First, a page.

Should You Carry A Gun?
A new study argues for concealed weapons
By Romesh Ratnesar
(TIME, July 6) -- Is a gun-carrying nation a safer nation? Fearful of being victimized by indiscriminate violence, many Americans are gnawed by a dilemma: Should I or shouldn't I carry a gun? The question is a real one for a growing number of Americans because the tally of states with "right to carry" laws has gone from eight to 31 since 1985. These states will issue a concealed-weapon permit to any citizen without a criminal record who wants one--no questions asked.
But here's one: Do those laws really protect people and cut crime? A study published in 1995 showed that guns were used defensively about 2.5 million times a year and that in only 5% of cases were defenders harmed after they brandished their gun. But such findings were based on narrow surveys whose scope, upon re-examination by gun-control advocates, could easily have been exaggerated. Thus, discerning the benefits of packing heat has largely remained a matter of conscience, not science.
Now, however, the author of a new book, More Guns, Less Crime: Understanding Crime and Gun Control Laws, has analyzed crime rates in the 10 states that passed right-to-carry laws from 1977 to 1992. He contends that after more relaxed concealed-carry laws were enacted, murders fell an average of 8%, rapes 5% and aggravated assaults 7%. (For the same period in the entire country, the number of murders went up 24%, and rapes 71%. Assaults more than doubled.) The purported reason: would-be criminals were deterred from choosing victims who just might have a pistol tucked in their purse. Increases in accidental deaths by handguns--on the whole relatively rare--were barely noticeable, fewer than one death a year. With the National Rifle Association flacking the book to members, it sold out its first printing in three weeks.
More Guns, Less Crime has touched off furious protests from gun-control lobbyists and criminologists, who call the book's research spurious, its statistics suspect and its conclusion--that "allowing law-abiding citizens to carry concealed handguns will save lives"--dangerous. Part of what's threatening about the book is its author: John Lott, a wonkish University of Chicago economist who has never been an N.R.A. member and prior to writing the book did not own a gun. (He has since bought a .38-cal. pistol.) "If I had really strong views about guns," he says, "I wouldn't have waited until I was 40 to write this."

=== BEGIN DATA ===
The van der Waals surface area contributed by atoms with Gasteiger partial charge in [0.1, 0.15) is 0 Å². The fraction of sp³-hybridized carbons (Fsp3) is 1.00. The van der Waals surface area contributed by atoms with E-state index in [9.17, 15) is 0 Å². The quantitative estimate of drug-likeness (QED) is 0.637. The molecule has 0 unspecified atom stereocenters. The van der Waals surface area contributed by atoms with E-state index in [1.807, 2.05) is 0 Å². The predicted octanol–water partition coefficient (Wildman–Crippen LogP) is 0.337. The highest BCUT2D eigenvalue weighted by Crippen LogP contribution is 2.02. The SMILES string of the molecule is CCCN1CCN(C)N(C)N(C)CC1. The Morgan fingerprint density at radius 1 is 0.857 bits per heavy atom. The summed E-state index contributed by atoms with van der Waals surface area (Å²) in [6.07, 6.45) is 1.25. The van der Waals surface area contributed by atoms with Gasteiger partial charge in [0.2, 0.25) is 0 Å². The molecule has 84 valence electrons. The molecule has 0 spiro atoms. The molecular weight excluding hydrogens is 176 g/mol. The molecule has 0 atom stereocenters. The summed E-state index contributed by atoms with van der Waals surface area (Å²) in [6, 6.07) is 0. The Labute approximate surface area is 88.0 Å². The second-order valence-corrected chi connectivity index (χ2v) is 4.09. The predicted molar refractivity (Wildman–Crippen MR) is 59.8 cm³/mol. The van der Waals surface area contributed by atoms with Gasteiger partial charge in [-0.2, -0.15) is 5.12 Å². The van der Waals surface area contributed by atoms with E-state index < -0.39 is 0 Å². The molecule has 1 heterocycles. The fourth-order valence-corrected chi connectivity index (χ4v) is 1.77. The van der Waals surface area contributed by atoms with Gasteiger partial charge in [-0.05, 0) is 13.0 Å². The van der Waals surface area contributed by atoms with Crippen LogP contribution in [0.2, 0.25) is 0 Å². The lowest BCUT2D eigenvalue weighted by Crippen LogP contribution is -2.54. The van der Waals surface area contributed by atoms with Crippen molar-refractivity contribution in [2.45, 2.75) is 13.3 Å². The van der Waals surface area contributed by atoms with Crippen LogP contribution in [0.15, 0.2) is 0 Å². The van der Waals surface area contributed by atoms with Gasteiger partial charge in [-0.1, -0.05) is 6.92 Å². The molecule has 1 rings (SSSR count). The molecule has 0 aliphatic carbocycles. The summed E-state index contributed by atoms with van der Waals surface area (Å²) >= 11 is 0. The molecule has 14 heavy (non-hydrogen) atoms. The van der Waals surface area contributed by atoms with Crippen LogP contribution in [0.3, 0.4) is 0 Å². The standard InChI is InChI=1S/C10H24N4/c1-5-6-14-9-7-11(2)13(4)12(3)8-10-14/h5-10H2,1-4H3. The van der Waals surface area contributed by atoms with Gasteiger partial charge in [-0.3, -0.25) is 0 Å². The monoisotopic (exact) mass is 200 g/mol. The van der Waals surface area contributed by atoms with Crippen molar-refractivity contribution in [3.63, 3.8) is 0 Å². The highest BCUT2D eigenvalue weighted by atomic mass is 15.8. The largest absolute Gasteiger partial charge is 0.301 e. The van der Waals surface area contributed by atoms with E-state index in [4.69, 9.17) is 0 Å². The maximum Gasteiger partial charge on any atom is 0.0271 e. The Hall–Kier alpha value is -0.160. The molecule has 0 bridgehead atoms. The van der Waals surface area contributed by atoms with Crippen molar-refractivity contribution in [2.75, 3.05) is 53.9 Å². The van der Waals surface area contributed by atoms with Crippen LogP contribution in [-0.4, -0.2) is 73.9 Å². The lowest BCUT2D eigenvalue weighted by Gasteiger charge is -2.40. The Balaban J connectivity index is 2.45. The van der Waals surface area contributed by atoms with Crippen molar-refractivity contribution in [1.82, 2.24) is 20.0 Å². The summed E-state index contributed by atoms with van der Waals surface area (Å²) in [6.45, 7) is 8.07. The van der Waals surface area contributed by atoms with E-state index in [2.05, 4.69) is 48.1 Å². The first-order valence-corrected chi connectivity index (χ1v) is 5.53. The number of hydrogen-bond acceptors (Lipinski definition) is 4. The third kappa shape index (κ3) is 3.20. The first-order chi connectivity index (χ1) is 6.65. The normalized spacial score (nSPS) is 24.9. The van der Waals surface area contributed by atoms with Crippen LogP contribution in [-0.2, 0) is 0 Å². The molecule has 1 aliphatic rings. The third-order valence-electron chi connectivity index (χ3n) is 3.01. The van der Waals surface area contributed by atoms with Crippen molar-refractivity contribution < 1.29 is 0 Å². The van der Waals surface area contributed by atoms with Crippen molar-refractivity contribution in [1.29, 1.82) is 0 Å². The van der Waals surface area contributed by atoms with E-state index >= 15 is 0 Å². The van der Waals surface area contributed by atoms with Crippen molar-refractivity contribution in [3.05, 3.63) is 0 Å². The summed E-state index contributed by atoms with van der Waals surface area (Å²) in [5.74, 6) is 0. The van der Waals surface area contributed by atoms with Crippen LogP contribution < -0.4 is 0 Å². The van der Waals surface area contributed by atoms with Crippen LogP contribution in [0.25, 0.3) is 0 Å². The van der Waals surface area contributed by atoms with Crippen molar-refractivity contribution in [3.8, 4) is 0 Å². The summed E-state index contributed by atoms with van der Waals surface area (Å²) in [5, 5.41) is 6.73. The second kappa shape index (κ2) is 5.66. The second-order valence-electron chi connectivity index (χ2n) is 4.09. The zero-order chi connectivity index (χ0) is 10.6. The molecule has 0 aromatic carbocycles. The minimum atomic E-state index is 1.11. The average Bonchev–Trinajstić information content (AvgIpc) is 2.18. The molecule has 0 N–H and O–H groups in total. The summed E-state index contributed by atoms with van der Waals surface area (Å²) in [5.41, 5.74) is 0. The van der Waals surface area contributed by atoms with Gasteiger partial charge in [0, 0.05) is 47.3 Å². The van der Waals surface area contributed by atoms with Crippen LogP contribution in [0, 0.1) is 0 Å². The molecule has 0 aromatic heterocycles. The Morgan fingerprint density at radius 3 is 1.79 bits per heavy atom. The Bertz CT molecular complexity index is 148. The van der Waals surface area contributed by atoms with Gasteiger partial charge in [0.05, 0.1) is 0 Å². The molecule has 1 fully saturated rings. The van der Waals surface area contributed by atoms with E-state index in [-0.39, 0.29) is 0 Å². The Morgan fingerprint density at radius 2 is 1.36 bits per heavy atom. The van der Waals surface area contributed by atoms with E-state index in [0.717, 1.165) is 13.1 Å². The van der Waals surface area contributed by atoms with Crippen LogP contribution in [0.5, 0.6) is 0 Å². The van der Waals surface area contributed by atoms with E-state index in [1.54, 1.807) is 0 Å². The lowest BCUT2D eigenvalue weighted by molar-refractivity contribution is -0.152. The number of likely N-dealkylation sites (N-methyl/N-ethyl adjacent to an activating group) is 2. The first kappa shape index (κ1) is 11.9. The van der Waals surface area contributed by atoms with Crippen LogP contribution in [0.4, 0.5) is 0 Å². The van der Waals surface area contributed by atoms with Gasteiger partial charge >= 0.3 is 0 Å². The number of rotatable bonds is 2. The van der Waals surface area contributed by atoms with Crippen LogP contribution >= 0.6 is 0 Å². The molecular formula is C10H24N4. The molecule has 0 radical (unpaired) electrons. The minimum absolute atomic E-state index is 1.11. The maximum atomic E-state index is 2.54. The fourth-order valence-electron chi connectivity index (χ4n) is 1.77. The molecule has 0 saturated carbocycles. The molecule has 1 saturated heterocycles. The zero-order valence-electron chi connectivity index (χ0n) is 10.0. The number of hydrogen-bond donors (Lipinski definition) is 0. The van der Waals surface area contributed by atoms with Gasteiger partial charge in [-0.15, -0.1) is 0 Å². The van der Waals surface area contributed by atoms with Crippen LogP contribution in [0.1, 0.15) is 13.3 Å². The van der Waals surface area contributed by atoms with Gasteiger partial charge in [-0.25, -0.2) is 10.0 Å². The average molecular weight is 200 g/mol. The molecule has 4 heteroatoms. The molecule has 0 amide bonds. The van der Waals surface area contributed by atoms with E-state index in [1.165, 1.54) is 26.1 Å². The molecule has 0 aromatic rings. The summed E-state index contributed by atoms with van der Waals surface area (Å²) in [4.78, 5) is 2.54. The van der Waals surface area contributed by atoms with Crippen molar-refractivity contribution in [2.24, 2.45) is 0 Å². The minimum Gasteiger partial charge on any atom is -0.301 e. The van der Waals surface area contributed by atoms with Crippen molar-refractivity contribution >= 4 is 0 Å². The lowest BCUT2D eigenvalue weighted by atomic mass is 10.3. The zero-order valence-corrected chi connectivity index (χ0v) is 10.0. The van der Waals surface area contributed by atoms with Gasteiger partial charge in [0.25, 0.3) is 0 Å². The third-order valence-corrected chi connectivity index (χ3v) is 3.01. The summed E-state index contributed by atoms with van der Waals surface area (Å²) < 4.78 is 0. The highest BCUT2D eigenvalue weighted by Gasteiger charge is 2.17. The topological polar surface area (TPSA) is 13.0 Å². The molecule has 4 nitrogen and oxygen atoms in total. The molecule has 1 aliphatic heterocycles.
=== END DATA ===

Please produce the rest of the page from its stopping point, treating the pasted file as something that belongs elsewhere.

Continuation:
The book claims to be the most comprehensive look ever at the effect of gun laws on crime, examining data from all 3,054 U.S. counties over a span of 18 years. The findings are startling. Not only did violent crime drop after states relaxed concealed-weapon laws, but it tumbled more precipitously the longer the laws were on the books: after five years, murder was down 15%, rape 9%. The two groups most vulnerable to violent crime--women and blacks--benefit the most after the easing of the laws. And in right-to-carry states, the average death rate from mass public shootings dropped 69%. After the school shooting in Springfield, Ore., in May, Lott argued that teachers should be allowed to tote guns to school.
It all sounds a bit apocalyptic to critics. "A heavily armed public," says Duke University public-policy professor Philip Cook, "could easily lead to a more heavily armed army of robbers and assaulters who will fire first and ask questions later." Jens Ludwig, a professor of public policy at Georgetown University, contends that the book does not account for fluctuating factors like poverty levels and policing techniques, which might affect crime rates even more than gun laws.
Other critics raise questions about whether Lott massaged the numbers. One arcane quarrel: for statistical purposes, Lott dropped from his study sample any counties that had no reported murders or assaults for a given year. Researchers from Carnegie Mellon University took Lott's figures and analyzed crime rates only in counties with populations above 100,000. Using this yardstick, right-to-carry laws reduced aggravated assaults 67% in Maine--but increased murders 105% in West Virginia. Still other critics note that in concealed-carry states, only about 2% of people have even bothered to get a permit, and they tend to be white males in suburban counties, hardly the population most at risk. After Philadelphia passed a concealed-carry law in 1995, the number of people with such permits rose by 10,000 in two years. But the murder rate remained as high as it had been for the previous decade. Despite all these inconveniences, Lott stands by the thoroughness of his research: "No study on crime has attempted to control for anywhere near as many factors as I have."
However debatable their effectiveness in practice, concealed-carry laws appeal to citizens grown skittish over lethal violence--if only because measures to restrict access to weapons don't seem to have ended the bloodbaths. Last month the Missouri legislature put a concealed-carry referendum on next April's ballot, and lawmakers in Michigan are scheduled to vote on a similar measure soon. "Carrying a gun does not guarantee you won't get hurt," says Suzanna Gratia Hupp, a Texas legislator who crusaded for her state's law, "but it changes the odds." Many Americans will take them.